Thursday, April 3, 2014

Animaniacs - Pinky is Going to Take Over the World!

"Animaniacs" logo.
Steven Spielberg was determined to get his production studio, Amblin Entertainment, into television animation, and he succeeded in a big way with "Animaniacs." The show, which aired on Fox Kids from 1993-1995, then on the WB from 1995-1998 as part of the network's afternoon programming, is fondly remembered by all who saw it. "Animaniacs" was a hodgepodge of eccentric characters, slapstick violence, and parodies of old films that covered pretty much every subject that a typical schoolkid saw during the day. It was almost a return to Vaudeville, with no set format but rather a collection of mini-episodes within each time block, and it worked.

The Warner siblings.
The structure was that the Warner family lives in Burbank, California, and the Warner kids (Yakko, Wakko and Dot) got themselves into various adventures. However, the series soon moved far beyond that, with the Warner siblings simply introducing segments for the real stars of the proceedings and making appearances in them. The real stars were the eccentric Pinky and the Brain, who were genetically enhanced lab mice determined to take over the world, Ralph the Warner Brothers security guard, Slappy Squirrel, Chicken Boo, Flavio and Marita, Dr. Otto Scratchansniff and assistant Hello Nurse, and many other weirdo characters with mega-exaggerated personality traits that reflect stereotypes for Hollywood characters.

The character Hello Nurse received lots of attention.
Steven Spielberg stayed on as Executive Producer for the entire series, while various minions did the day-to-day work. Spielberg, though, wasn't just a figurehead, taking an active role in the production and coming up with story ideas and reviewing storyboards. He even came to recording sessions, which is quite unusual for the true Powers That Be in Hollywood. There was a slew of writers, and the producers also did some of the writing: it was a true team project.

The Warner kids faced villains that were cartoon classics.
The voice actors were not well known at the time, but they all did a great job. Standouts were Rob Paulsen as Yakko, Pinky and Dr. Scratchansniff, Tress MacNeille as Dot, and Sherri Stoner as Slappy the Squirrel. Maurice LaMarche, though, stole every scene he appeared in as the Brain, fiendishly rubbing his hands together and vowing that now, finally, they would "take over the world." Voice Director Andrea Romana did a terrific job of keeping all of the many different characters distinctive and allowing the voice actors to ham it up as appropriate.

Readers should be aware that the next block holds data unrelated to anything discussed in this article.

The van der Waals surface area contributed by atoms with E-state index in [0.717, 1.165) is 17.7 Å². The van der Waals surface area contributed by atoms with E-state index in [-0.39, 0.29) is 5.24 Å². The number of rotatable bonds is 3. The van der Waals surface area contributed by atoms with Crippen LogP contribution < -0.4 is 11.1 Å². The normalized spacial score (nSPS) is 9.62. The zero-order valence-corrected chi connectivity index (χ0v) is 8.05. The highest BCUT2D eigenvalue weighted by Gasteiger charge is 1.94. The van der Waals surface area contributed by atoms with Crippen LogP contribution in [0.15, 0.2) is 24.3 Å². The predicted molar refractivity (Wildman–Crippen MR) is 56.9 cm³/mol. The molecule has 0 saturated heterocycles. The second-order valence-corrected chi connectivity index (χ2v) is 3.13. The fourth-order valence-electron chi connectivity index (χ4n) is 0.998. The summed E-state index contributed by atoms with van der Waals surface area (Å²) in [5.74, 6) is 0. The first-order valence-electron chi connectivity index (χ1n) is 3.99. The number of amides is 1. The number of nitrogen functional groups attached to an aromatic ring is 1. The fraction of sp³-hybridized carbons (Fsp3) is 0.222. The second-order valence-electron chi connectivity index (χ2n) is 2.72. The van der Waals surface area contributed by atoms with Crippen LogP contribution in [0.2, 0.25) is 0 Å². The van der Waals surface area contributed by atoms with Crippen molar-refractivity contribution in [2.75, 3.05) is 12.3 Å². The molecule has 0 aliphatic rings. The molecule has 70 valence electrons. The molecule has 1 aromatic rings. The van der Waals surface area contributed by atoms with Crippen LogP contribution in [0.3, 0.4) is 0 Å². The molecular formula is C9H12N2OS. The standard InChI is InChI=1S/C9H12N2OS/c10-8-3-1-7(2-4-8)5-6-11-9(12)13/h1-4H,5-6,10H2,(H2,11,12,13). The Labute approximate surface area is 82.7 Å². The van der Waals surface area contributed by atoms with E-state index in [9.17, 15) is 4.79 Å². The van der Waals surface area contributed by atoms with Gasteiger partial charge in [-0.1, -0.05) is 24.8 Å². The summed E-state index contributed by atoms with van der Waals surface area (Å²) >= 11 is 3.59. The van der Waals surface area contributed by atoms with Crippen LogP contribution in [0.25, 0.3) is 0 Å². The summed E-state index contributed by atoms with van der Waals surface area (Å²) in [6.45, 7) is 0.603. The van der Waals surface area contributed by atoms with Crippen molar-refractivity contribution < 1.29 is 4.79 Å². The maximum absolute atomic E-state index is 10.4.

Hello Nurse.
Fans delight in the many catchphrases that derived from "Animaniacs," including Yakko saying "Goodnight, everybody!" after somebody said something a bit off, Wakko exclaiming "Faboo!" and "Hello-o-o, nurse!" said repeatedly by the Warners. Pinky and the Brain always seemed to get the best lines, though, with Brain often asking Pinky "Are you pondering what I'm pondering?" and Pinky replying in such a way as to reveal that, no, he absolutely was not pondering anything.

Yakko dreaming the dream of every Warner kid.
The ultimate and most memorable catchphrase came in just about every episode when Pinky would ask "Gee Brain, what do you want to do tonight?", to which Brain always answers "The same thing we do every night, Pinky... try to take over the world!" Pinky with his broad Cockney accent which always brought to mind Dick Van Dyke from "Mary Poppins," was the perfect set-up man for the five-dollar-word spouting Brain, who managed to sound like a crazed Orson Welles without even trying.

Pink and the Brain in one of the plots to take over world.
"Animaniacs" is an animated tv series that rewards watching all of the episodes and catching the running gags that sometimes broke the fourth wall and made fun of Spielberg's own past successes such as "E.T." The show also went way beyond childish humor and did send-ups of things children could have no way of knowing about, such as an extended parody of the classic Orson Welles film "The Third Man" which, once you see they actually are doing them, you rub your eyes in disbelief, wondering what got into the producers. The show was very popular among children aged 2-11, but anybody can watch at some of the episodes and get a real kick out of the adult humor that must have flown way, way over the heads of the young audience.

An autographed picture of Pinky and the Brain, Rob Paulsen and Maurice LaMarche.
A collaboration of Steven Spielberg and Warner Bros. Animation, “Animaniacs” took television animation so far past its origins as to make it almost an entirely new medium. It amused adults as well as children, along with “Tiny Toon Adventures.” There was unmistakable social commentary, but it was mostly a showcase for slapstick adult humor. “Animaniacs” became the most popular animated children’s show, and it can claim to have helped kick-start the Internet, as it inspired older fans to create Internet-based fandom cultures chock-full of forums, fanfiction and fan art that since have become the norm.

Below is a song about history by Pinky and the Brain which pretty much sums up the characters.


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